The Vineyard Gazette – Martha’s Vineyard News

As a teenager growing up on the vineyard, Sofi Thanhauser prowled through the dumpsters of discarded clothes at the Dumptique in West Tisbury. The vintage items she fell in love with eventually led her to question the process of producing clothes, specifically how what the world wears went from one or two essentials to mass-produced clothes. ?

The writer’s response was to design an ambitious project for herself.

“I wanted to do for clothes what Michael Pollan had done for food,” she said in a recent interview with the Gazette.

The result of this initial thinking is Worn: A People’s History of Clothing, published last month by Pantheon Books. The book is acclaimed as a social history of the five main fabrics – linen, cotton, silk, synthetics and wool – from which clothing is made. Ms. Thanhauser uses textiles as a pretext to weave together history, science, biography and mythology. The stories read like good storytelling filled with anecdotes and travelogues as well as historical facts and statistics.

Sofi Thanhauser spent years researching and writing her book. — Beowulf Sheehan

Ms Thanhauser said she started thinking about Worn while doing research for her undergraduate thesis in history at Columbia University. But after graduating, she returned to the vineyard and put the idea on hold. Instead, she opted to follow other creative endeavors, performing as a singer/songwriter at Che’s Lounge and creating with friends Rachael Curtin and Lila Fisher handmade underwear using cotton, Japanese lace and black walnut dye brewed in a cauldron.

But then she accompanied her mother April to a creative writing group led by Harriet Bernstein in West Tisbury. This led to a week-long residency at Martha’s Vineyard Institute for Creative Writing. The experience of sharing her work was an eye opener that led to her decision to focus on a career in writing.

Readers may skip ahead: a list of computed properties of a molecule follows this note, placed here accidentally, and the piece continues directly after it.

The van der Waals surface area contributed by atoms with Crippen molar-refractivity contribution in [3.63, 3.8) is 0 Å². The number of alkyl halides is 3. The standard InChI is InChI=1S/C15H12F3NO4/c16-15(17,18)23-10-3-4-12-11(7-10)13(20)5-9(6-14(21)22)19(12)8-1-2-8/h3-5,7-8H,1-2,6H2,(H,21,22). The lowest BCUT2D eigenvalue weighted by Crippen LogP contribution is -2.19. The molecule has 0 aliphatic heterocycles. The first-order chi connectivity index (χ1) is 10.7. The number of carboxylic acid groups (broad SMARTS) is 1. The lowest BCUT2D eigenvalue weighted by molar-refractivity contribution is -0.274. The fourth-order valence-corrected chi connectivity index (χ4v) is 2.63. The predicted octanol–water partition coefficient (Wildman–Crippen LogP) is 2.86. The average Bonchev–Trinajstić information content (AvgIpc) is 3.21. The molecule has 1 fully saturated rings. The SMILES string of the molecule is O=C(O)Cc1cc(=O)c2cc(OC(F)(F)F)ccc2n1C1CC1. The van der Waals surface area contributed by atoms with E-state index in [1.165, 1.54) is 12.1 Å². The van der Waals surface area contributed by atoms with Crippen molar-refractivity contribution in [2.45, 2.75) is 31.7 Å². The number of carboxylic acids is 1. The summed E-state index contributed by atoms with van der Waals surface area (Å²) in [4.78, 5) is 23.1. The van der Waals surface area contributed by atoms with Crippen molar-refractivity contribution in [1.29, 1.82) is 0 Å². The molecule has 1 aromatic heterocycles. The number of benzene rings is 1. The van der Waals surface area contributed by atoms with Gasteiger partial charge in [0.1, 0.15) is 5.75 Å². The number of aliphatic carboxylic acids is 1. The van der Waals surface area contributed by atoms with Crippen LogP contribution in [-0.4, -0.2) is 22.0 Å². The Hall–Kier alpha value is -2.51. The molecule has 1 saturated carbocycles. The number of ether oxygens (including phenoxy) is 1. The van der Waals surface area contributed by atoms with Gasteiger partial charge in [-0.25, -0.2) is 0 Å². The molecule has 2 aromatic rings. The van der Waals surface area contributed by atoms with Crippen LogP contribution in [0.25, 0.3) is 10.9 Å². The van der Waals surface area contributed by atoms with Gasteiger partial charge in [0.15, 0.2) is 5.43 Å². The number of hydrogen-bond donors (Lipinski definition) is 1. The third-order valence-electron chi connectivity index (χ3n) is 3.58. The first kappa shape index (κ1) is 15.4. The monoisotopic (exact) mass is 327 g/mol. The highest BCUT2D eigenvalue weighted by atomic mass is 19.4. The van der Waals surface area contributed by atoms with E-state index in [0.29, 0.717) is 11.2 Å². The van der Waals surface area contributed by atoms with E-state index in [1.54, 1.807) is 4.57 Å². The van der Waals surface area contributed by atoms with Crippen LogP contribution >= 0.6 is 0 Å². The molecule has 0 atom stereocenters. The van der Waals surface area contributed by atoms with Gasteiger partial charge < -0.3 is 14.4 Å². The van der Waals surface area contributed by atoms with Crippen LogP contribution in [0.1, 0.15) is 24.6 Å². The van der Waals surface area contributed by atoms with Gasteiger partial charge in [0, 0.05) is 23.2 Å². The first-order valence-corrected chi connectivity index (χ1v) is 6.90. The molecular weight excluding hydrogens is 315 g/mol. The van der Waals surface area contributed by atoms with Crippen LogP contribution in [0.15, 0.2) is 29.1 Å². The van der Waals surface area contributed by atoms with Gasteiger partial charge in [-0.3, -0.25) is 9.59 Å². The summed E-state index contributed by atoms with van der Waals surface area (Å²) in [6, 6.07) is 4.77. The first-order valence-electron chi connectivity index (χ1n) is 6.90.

“A reading is not a form that I knew,” she said. “I knew the form of a concert. I have always considered the lyrics of my songs as intrinsic to their meaning. In a bar or hall setting, people would talk and not really listen to the words. For some people it’s fine, but for me it wasn’t. So I got really taken with the form of a literary reading.

She befriended and worked for writers Geraldine Brooks and her husband, the late Tony Horwitz.

“They were working writers and I had never met anyone before who was that,” Ms Thanhauser recalls. “They had a level of seriousness and commitment to what they were doing and it was their life. It opened my eyes and made a strong impression on me. It gave me a huge awakening.

On the road among the cotton fields. — Courtesy of Sofi Thanhauser

She returned to school in 2012 to pursue a master’s degree in creative writing and natural resources at the University of Wyoming. The university’s resources enabled him to access travel research fellowships, including an impactful trip to India.

By the time she finished her studies, she had a draft manuscript, but her future was uncertain.

“I’ve had feedback that it’s a lot of really good material with no form. It was really devastating. But it was true,” she said.

She moved to Brooklyn and began teaching creative writing at the Pratt Institute while continuing to research her potential book on trips to Vietnam, China, Arizona, and Texas. At one point, when she was considering dropping out of the project, a Facebook post connected her with Laura Usselman, who is now her agent. Ms. Usselman provided key comments that led to the book’s current structure of organizing topics around different textiles in order to access broad issues of women’s work, colonialism, environmental sustainability, power and richness.

One of the most strongly felt points throughout Ms. Tanhauser’s book is how clothing conveys location, whether physical or emotional. The garment representing the vineyard for Ms Thanhauser was an unexpected gift given to her after a yoga class at the Mansion House one morning some 15 years ago.

“It’s a corduroy pair made by the Woodland Waders company,” she said. “They don’t exist anymore but they were on the island in the 80s and 90s making beautiful women’s clothing. The silhouette is different from most clothes. Their items are flattering, comfortable, and you can really move. My corduroys are high waisted, almost like overalls, and have suspenders. They came with a short boiled wool jacket that I no longer have. I haven’t done anything special to maintain them and they are still in perfect condition. They are just so well made.

The origin of these corduroys? The West Tisbury tipper.

Corina C. Butler